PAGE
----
Children’s Word of the Year 2017: trump
Every year thousands of young people from across the UK pick up their pens to enter BBC Radio 2’s 500 Words story competition. For the past six years, the Oxford Dictionaries for Children team has collected and analysed all of the words used by young writers in the competition and our Children’s Word of the Year is chosen based on this analysis.
This year, Donald Trump took office as President of the United States in the same week that the 500 Words competition launched and, as a result, the word trump appeared a total of 2,296 times in the 2017 stories, as a noun (a trump), a proper noun (Trump the name) and as a verb (trumped, trumping). The proper noun Trump showed the biggest increase, from 112 mentions in 2016 to 1,959 this year – that’s an increase of 1,628%!
Children have also been playing with blends, suffixes and prefixes to create new words improvised around Trump. In fact there are more than 100 instances of words such as Trumplestiltskin, Trumpyness, Trumpido, Trumpeon and Trumpwinningtastic.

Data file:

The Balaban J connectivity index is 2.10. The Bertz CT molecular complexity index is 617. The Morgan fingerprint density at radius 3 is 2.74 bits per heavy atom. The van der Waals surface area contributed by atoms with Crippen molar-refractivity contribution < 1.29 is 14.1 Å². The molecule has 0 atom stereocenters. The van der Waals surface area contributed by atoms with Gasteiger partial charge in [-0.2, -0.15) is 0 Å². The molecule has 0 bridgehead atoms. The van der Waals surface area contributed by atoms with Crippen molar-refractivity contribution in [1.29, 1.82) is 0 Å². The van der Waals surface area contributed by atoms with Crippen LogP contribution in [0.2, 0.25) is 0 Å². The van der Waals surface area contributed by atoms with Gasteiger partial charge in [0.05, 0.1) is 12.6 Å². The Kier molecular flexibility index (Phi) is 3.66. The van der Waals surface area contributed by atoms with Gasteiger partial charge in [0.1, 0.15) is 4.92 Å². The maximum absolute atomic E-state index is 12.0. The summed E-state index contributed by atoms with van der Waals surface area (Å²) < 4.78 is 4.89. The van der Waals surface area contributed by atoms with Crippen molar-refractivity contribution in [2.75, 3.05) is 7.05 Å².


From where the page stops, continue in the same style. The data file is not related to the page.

Political vocabulary in general has grown in usage in 2017’s stories, showing children’s engagement with the news and media. The words politics and political show an increase of 115% and 78% respectively since last year, and an analysis of a cluster of around 30 words relating to contemporary politics (e.g. president, vote, election, campaign) shows a 58% increase in frequency since 2016. New words and phrases in this year’s stories include Brexit, Article 50, fake news, and alternative facts.
Gaming words appear in the 500 Words stories every year – this year it is the craze for Pokémon GO that had the largest impact on kids’ imaginations with Pikachu coming 9th in the list of most-mentioned famous people or fictional characters.
Unsurprisingly, dog and cat are the most popular animals mentioned and appear in the top 100 nouns in the entire 2017 corpus of stories. But which wins the battle of the pets? Hounds beat felines to the top spot! Dogs were mentioned 31,628 in this year’s stories (compared to the 21,162 mentions of cats). You can see more insights from this year’s analysis on the Oxford Dictionaries for Children website.